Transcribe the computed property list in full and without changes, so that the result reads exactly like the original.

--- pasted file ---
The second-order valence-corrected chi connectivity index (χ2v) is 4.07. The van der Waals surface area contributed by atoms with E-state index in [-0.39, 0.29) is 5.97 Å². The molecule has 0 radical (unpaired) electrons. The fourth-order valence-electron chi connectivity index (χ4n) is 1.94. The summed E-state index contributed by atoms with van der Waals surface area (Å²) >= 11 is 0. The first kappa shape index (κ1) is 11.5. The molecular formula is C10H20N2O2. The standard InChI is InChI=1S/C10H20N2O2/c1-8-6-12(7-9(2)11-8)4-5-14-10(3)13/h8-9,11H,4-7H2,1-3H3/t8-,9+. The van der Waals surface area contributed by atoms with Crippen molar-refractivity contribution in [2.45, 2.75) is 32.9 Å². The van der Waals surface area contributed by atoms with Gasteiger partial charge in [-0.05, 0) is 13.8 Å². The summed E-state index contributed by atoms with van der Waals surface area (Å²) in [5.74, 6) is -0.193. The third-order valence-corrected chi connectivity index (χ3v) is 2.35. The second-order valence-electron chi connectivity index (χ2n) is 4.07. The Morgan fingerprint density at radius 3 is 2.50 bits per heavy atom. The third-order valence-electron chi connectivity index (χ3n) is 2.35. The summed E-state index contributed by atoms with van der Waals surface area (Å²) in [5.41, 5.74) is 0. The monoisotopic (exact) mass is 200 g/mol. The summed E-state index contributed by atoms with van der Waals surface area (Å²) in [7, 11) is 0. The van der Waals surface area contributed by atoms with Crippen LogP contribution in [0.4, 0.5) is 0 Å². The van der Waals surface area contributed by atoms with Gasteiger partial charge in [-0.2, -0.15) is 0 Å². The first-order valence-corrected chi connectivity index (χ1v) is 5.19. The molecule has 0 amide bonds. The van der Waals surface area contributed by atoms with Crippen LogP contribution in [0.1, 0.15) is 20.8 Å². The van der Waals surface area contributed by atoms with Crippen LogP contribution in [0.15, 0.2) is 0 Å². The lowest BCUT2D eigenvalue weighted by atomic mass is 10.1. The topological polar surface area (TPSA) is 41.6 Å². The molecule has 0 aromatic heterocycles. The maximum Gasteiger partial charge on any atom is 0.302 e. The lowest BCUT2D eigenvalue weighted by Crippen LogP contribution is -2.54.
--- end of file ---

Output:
The second-order valence-corrected chi connectivity index (χ2v) is 4.07. The van der Waals surface area contributed by atoms with E-state index in [-0.39, 0.29) is 5.97 Å². The molecule has 0 radical (unpaired) electrons. The fourth-order valence-electron chi connectivity index (χ4n) is 1.94. The summed E-state index contributed by atoms with van der Waals surface area (Å²) >= 11 is 0. The first kappa shape index (κ1) is 11.5. The molecular formula is C10H20N2O2. The standard InChI is InChI=1S/C10H20N2O2/c1-8-6-12(7-9(2)11-8)4-5-14-10(3)13/h8-9,11H,4-7H2,1-3H3/t8-,9+. The van der Waals surface area contributed by atoms with Crippen molar-refractivity contribution in [2.45, 2.75) is 32.9 Å². The van der Waals surface area contributed by atoms with Gasteiger partial charge in [-0.05, 0) is 13.8 Å². The summed E-state index contributed by atoms with van der Waals surface area (Å²) in [5.74, 6) is -0.193. The third-order valence-corrected chi connectivity index (χ3v) is 2.35. The second-order valence-electron chi connectivity index (χ2n) is 4.07. The Morgan fingerprint density at radius 3 is 2.50 bits per heavy atom. The third-order valence-electron chi connectivity index (χ3n) is 2.35. The summed E-state index contributed by atoms with van der Waals surface area (Å²) in [5.41, 5.74) is 0. The monoisotopic (exact) mass is 200 g/mol. The summed E-state index contributed by atoms with van der Waals surface area (Å²) in [7, 11) is 0. The van der Waals surface area contributed by atoms with Crippen LogP contribution in [0.4, 0.5) is 0 Å². The van der Waals surface area contributed by atoms with Gasteiger partial charge in [-0.2, -0.15) is 0 Å². The first-order valence-corrected chi connectivity index (χ1v) is 5.19. The molecule has 0 amide bonds. The van der Waals surface area contributed by atoms with Crippen LogP contribution in [0.1, 0.15) is 20.8 Å². The van der Waals surface area contributed by atoms with Crippen LogP contribution in [0.15, 0.2) is 0 Å². The lowest BCUT2D eigenvalue weighted by atomic mass is 10.1. The topological polar surface area (TPSA) is 41.6 Å². The molecule has 0 aromatic heterocycles. The maximum Gasteiger partial charge on any atom is 0.302 e. The lowest BCUT2D eigenvalue weighted by Crippen LogP contribution is -2.54.